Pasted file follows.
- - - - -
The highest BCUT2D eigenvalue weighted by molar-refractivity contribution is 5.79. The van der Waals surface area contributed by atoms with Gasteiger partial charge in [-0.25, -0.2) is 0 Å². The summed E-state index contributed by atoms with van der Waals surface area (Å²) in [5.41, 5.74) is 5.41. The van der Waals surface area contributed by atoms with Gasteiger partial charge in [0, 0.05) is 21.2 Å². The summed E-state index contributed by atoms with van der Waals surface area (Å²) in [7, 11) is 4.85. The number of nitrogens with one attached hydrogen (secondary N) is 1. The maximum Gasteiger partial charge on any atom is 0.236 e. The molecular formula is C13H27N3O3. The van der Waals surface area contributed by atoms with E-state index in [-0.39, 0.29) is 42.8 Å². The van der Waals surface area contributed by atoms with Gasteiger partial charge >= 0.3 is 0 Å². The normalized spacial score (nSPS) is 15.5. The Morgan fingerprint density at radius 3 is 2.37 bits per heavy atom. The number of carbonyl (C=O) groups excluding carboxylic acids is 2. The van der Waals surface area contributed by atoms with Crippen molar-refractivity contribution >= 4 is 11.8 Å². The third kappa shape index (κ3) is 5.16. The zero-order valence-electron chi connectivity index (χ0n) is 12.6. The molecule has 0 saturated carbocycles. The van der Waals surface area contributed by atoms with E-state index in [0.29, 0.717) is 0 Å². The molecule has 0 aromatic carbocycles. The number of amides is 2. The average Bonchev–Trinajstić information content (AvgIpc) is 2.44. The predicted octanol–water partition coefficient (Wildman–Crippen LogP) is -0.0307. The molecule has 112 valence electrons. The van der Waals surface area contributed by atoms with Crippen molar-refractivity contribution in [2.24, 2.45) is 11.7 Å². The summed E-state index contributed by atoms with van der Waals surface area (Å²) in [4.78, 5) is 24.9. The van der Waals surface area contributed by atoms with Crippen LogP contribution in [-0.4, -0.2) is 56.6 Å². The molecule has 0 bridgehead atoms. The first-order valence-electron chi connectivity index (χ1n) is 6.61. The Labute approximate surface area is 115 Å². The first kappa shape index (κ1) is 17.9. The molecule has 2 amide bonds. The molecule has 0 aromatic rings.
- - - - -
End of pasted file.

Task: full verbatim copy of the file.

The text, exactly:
The highest BCUT2D eigenvalue weighted by molar-refractivity contribution is 5.79. The van der Waals surface area contributed by atoms with Gasteiger partial charge in [-0.25, -0.2) is 0 Å². The summed E-state index contributed by atoms with van der Waals surface area (Å²) in [5.41, 5.74) is 5.41. The van der Waals surface area contributed by atoms with Gasteiger partial charge in [0, 0.05) is 21.2 Å². The summed E-state index contributed by atoms with van der Waals surface area (Å²) in [7, 11) is 4.85. The number of nitrogens with one attached hydrogen (secondary N) is 1. The maximum Gasteiger partial charge on any atom is 0.236 e. The molecular formula is C13H27N3O3. The van der Waals surface area contributed by atoms with E-state index in [-0.39, 0.29) is 42.8 Å². The van der Waals surface area contributed by atoms with Gasteiger partial charge >= 0.3 is 0 Å². The normalized spacial score (nSPS) is 15.5. The Morgan fingerprint density at radius 3 is 2.37 bits per heavy atom. The number of carbonyl (C=O) groups excluding carboxylic acids is 2. The van der Waals surface area contributed by atoms with Crippen molar-refractivity contribution >= 4 is 11.8 Å². The third kappa shape index (κ3) is 5.16. The zero-order valence-electron chi connectivity index (χ0n) is 12.6. The molecule has 0 saturated carbocycles. The van der Waals surface area contributed by atoms with E-state index in [0.29, 0.717) is 0 Å². The molecule has 0 aromatic carbocycles. The number of amides is 2. The average Bonchev–Trinajstić information content (AvgIpc) is 2.44. The predicted octanol–water partition coefficient (Wildman–Crippen LogP) is -0.0307. The molecule has 112 valence electrons. The van der Waals surface area contributed by atoms with Crippen molar-refractivity contribution in [2.24, 2.45) is 11.7 Å². The summed E-state index contributed by atoms with van der Waals surface area (Å²) in [4.78, 5) is 24.9. The van der Waals surface area contributed by atoms with Crippen LogP contribution in [-0.4, -0.2) is 56.6 Å². The molecule has 0 bridgehead atoms. The first-order valence-electron chi connectivity index (χ1n) is 6.61. The Labute approximate surface area is 115 Å². The first kappa shape index (κ1) is 17.9. The molecule has 2 amide bonds. The molecule has 0 aromatic rings.